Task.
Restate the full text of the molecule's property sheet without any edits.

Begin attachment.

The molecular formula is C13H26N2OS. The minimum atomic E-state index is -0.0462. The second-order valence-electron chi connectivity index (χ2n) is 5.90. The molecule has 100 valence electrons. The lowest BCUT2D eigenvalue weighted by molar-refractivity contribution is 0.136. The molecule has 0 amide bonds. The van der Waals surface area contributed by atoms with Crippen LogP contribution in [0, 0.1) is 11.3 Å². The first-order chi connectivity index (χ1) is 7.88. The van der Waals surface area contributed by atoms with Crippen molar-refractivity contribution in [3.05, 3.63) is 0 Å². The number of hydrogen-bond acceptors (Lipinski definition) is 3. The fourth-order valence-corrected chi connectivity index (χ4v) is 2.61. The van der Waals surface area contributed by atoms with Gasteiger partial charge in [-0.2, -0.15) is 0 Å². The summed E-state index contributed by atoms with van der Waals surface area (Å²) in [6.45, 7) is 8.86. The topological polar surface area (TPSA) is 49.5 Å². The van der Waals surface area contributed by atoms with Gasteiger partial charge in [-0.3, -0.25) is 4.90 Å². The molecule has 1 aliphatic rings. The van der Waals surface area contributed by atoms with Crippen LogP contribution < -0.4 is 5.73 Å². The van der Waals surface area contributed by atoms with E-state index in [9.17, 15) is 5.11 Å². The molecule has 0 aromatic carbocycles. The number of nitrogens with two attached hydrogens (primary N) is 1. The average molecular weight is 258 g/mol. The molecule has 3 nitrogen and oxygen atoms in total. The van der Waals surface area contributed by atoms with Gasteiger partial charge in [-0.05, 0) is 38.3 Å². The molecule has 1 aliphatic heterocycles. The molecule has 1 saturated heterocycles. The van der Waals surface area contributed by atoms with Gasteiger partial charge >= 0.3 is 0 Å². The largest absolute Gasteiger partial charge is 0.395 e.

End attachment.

The molecular formula is C13H26N2OS. The minimum atomic E-state index is -0.0462. The second-order valence-electron chi connectivity index (χ2n) is 5.90. The molecule has 100 valence electrons. The lowest BCUT2D eigenvalue weighted by molar-refractivity contribution is 0.136. The molecule has 0 amide bonds. The van der Waals surface area contributed by atoms with Crippen LogP contribution in [0, 0.1) is 11.3 Å². The first-order chi connectivity index (χ1) is 7.88. The van der Waals surface area contributed by atoms with Crippen molar-refractivity contribution in [3.05, 3.63) is 0 Å². The number of hydrogen-bond acceptors (Lipinski definition) is 3. The fourth-order valence-corrected chi connectivity index (χ4v) is 2.61. The van der Waals surface area contributed by atoms with Gasteiger partial charge in [-0.2, -0.15) is 0 Å². The summed E-state index contributed by atoms with van der Waals surface area (Å²) in [6.45, 7) is 8.86. The topological polar surface area (TPSA) is 49.5 Å². The van der Waals surface area contributed by atoms with Gasteiger partial charge in [-0.3, -0.25) is 4.90 Å². The molecule has 1 aliphatic rings. The van der Waals surface area contributed by atoms with Crippen LogP contribution < -0.4 is 5.73 Å². The van der Waals surface area contributed by atoms with E-state index in [9.17, 15) is 5.11 Å². The molecule has 0 aromatic carbocycles. The number of nitrogens with two attached hydrogens (primary N) is 1. The average molecular weight is 258 g/mol. The molecule has 3 nitrogen and oxygen atoms in total. The van der Waals surface area contributed by atoms with Gasteiger partial charge in [-0.05, 0) is 38.3 Å². The molecule has 1 aliphatic heterocycles. The molecule has 1 saturated heterocycles. The van der Waals surface area contributed by atoms with Gasteiger partial charge >= 0.3 is 0 Å². The largest absolute Gasteiger partial charge is 0.395 e.